Seville’s Gothic Cathedral, Spain

In En-Route, Europe, Our Journeys, Spain, Trip-Types, Unesco, World Travelby JanisLeave a Comment

And Christopher Columbus’s last resting place

It’s really quite difficult to portray in words and pictures the enormity of Seville Cathedral when you step inside. It isn’t surprising that it took over a century to build, from 1401 to 1528, although, it was consecrated in 1507.

The outside of the Cathedral, Seville Cathedral, Seville, Spain

The outside of the Cathedral

The Cathedral also known as Cathedral of Saint Mary of the See, occupies the site of an existing mosque which was built during the 12th-century, gradually changes were made to reflect Christian worship.

The entrance to the Cathdral, Seville Cathedral, Seville, Spain

The entrance to the Cathdral

A reference guide

Ahhh the call of Andalucía, I love nothing more than planning a trip and so often I use the DK Eyewitness books. I find them extremely informative, easy to follow and the pictures and maps tempt you into discovering more.

We used a previous version of this book to plan our southern Spanish road trips, now you can grab the revised copy.

Available in Kindle & Paperback editions.


The Giralda ‘bell tower’ stands at 105 metres 343 feet.  It was actually a former Minaret when the mosque was built, under Muslim rule. 

I particularly admire Moorish architecture it is very distinctive, with its ochre and pink tones.

La Giralda - The Cathedral Tower, Seville, Andalusia, UNESCO, Spain

La Giralda - The Cathedral Tower

Bragging rights

Seville Cathedral is the third largest church in the world, behind the Basilica of the National Shrine of Our Lady of Aparecida in Brazil and St. Peter's Basilica in the Vatican City.

A view of the Cathedral, Seville Cathedral, Seville, Spain

A view of the Cathedral

Although, Seville Cathedral can boast to be the largest Gothic church in the world.

The Cathedral from the south, Seville Cathedral, Seville, Spain

The Cathedral from the south

Our favourite travel reads

Did you know? 

That the Seville’s Cathedral, Alcázar and Archivo de Indias in Seville has been on the UNESCO World Heritage list since 1987.

Maritime Navigator

Before we visited the cathedral, I wasn’t aware that Christopher Columbus was entombed here, how amazing is that.

The tomb of Christopher Columbus from the side, Seville Cathedral, Seville, Spain

The tomb of Christopher Columbus from the side

Although the great explorer and navigator died in 1506, the tomb itself is more recent, from 1898. 

On the four corners of the tomb stand four bearers, representing the kingdoms of Castile, Leon, Aragon and Navarra.

Christopher Columbus's tomb in Seville Cathedral, Seville, UNESCO, Spain

Christopher Columbus's tomb in Seville Cathedral

Soaring above

The grandeur of the Cathedral is incredible, and the towering columns make the people standing below look like ants in a forest.

Inside the Cathedral, Seville, UNESCO, Spain

Inside the Cathedral

The organ inside the Cathedral, Seville Cathedral, Seville, Spain

The organ inside the Cathedral

Amazing detail inside the Cathedral, Seville Cathedral, Seville, Spain

Amazing detail inside the Cathedral

The total area occupied by the building is 23,500 square metres, and the Gothic section alone has a length of 126 metres and a width of 83 metres.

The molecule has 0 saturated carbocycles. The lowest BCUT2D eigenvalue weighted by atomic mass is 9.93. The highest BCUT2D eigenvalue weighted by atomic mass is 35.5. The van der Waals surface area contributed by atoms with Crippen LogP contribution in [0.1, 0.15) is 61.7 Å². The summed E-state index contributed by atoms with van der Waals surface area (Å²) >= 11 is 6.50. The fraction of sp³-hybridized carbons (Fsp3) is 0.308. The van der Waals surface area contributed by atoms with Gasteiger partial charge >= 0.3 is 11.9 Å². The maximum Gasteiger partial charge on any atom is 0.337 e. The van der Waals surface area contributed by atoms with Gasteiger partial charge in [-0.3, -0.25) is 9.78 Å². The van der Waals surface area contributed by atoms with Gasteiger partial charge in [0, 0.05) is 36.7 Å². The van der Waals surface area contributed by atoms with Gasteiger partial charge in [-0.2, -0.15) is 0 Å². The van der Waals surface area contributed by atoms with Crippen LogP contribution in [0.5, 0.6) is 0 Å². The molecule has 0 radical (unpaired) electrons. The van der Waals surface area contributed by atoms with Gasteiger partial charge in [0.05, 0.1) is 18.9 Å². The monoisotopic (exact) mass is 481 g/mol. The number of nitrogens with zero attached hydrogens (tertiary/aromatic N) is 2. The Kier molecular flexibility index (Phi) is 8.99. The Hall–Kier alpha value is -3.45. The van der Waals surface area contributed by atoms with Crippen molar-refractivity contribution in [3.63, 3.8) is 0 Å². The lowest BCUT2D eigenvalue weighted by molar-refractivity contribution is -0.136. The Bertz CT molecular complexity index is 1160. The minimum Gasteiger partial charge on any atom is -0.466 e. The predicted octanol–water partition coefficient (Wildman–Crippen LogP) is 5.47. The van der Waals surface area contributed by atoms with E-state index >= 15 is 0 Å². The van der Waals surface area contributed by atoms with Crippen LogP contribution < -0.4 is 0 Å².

An ornate entrance to one chapel, Seville Cathedral, Seville, Spain

An ornate entrance to one chapel

Treasures within the Cathedral, Seville Cathedral, Seville, Spain

Treasures within the Cathedral


Dont forget to look up

Its central nave rises to an awe-inspiring 42 metres and to give further scale, it is bordered by 80 side chapels.

Something to make your travels easier?

Why not?

Start creating your own Spanish adventure and discover the colourful city of Seville yourself, easyJet & British Airways are just a couple of options.


As we wander around further encircling the central nave which houses the choir, we then come across Pierre Dancart's masterpiece.

Considered one of the finest altarpieces in the world, it was the lifetimes work of a single craftsman. 

Pierre Dancarts elborate altar, Seville Cathedral, Seville, Spain

Pierre Dancarts elborate altar

Home of the Archbishop past & present

You’ll find the Archbishop’s Baroque style Palace outside of the cathedral on the north-eastern side. I don’t think you’ll miss it; it’s quite a striking building with elegant red façade and large balconies.

The Archbishops Palace, Seville Cathedral, Seville, Spain

The Archbishops Palace

Something for the Traveller

Tempted to visit?

The world’s third largest church, and stroll in ancient footsteps. Go one make it into a mini-break and discover Seville’s 16 ways to tempt your senses.

Firm Favourite

Gary and I occasionally visit places of worship when we travel, and this was definitely one to remember, although my favourite is still the <a href="" target="_blank" rel="noopener">Mezquita – Mosque-Cathedral</a> in Córdoba, it literally did stop me in my tracks.

The interior of the Mosque–Cathedral of Cordoba, Córdoba, UNESCO, Spain

The interior of the Mosque–Cathedral of Córdoba

Inspired to visit Seville Cathedral?

Why not jump on a flight and head to the sun-kissed city of Seville.

Why not checkout the latest deals on Booking.Com?

(Why not Pin It for Later?)

About the Author


Janis, the co-founder of Our World for You, was born in London and raised in Kent and the Isle of Wight. Along with Gary her partner, they have been travelling part time since 1995. In 2016, they decided that enough was enough with the 9 to 5, so armed with the knowledge and experience that they had gained on their adventures, that they wanted to inspire others to travel the world near and far.

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